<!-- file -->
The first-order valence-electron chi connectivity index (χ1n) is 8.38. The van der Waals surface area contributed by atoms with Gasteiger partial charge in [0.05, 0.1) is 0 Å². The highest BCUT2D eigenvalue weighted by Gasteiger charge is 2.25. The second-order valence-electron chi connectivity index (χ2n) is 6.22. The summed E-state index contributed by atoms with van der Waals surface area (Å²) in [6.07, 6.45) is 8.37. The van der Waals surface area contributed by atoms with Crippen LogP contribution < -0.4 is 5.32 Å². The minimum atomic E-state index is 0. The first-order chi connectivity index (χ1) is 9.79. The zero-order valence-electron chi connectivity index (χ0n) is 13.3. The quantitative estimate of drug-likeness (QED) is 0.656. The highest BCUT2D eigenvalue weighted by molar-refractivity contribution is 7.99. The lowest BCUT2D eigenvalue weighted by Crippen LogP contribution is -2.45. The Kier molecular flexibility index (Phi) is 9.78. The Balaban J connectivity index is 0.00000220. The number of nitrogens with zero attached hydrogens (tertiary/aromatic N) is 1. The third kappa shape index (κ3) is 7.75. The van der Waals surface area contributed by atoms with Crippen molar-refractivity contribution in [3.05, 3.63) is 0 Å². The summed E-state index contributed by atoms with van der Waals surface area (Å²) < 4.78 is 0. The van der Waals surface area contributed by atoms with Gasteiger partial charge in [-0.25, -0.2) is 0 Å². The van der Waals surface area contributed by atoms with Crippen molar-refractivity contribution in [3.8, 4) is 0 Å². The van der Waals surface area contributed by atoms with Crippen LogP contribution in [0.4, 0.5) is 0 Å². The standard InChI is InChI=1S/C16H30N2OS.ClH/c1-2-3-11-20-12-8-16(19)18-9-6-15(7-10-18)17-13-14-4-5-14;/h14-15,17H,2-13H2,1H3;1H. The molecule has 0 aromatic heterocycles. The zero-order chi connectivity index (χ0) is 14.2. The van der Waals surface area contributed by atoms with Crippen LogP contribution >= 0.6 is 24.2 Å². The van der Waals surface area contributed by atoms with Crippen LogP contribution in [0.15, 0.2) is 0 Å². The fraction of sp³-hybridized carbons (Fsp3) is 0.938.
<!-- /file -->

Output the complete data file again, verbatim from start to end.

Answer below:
The first-order valence-electron chi connectivity index (χ1n) is 8.38. The van der Waals surface area contributed by atoms with Gasteiger partial charge in [0.05, 0.1) is 0 Å². The highest BCUT2D eigenvalue weighted by Gasteiger charge is 2.25. The second-order valence-electron chi connectivity index (χ2n) is 6.22. The summed E-state index contributed by atoms with van der Waals surface area (Å²) in [6.07, 6.45) is 8.37. The van der Waals surface area contributed by atoms with Crippen LogP contribution < -0.4 is 5.32 Å². The minimum atomic E-state index is 0. The first-order chi connectivity index (χ1) is 9.79. The zero-order valence-electron chi connectivity index (χ0n) is 13.3. The quantitative estimate of drug-likeness (QED) is 0.656. The highest BCUT2D eigenvalue weighted by molar-refractivity contribution is 7.99. The lowest BCUT2D eigenvalue weighted by Crippen LogP contribution is -2.45. The Kier molecular flexibility index (Phi) is 9.78. The Balaban J connectivity index is 0.00000220. The number of nitrogens with zero attached hydrogens (tertiary/aromatic N) is 1. The third kappa shape index (κ3) is 7.75. The van der Waals surface area contributed by atoms with Crippen molar-refractivity contribution in [3.05, 3.63) is 0 Å². The summed E-state index contributed by atoms with van der Waals surface area (Å²) < 4.78 is 0. The van der Waals surface area contributed by atoms with Gasteiger partial charge in [-0.25, -0.2) is 0 Å². The van der Waals surface area contributed by atoms with Crippen molar-refractivity contribution in [3.8, 4) is 0 Å². The van der Waals surface area contributed by atoms with Crippen LogP contribution in [0.4, 0.5) is 0 Å². The standard InChI is InChI=1S/C16H30N2OS.ClH/c1-2-3-11-20-12-8-16(19)18-9-6-15(7-10-18)17-13-14-4-5-14;/h14-15,17H,2-13H2,1H3;1H. The molecule has 0 aromatic heterocycles. The zero-order chi connectivity index (χ0) is 14.2. The van der Waals surface area contributed by atoms with Crippen LogP contribution >= 0.6 is 24.2 Å². The van der Waals surface area contributed by atoms with Crippen LogP contribution in [0.15, 0.2) is 0 Å². The fraction of sp³-hybridized carbons (Fsp3) is 0.938.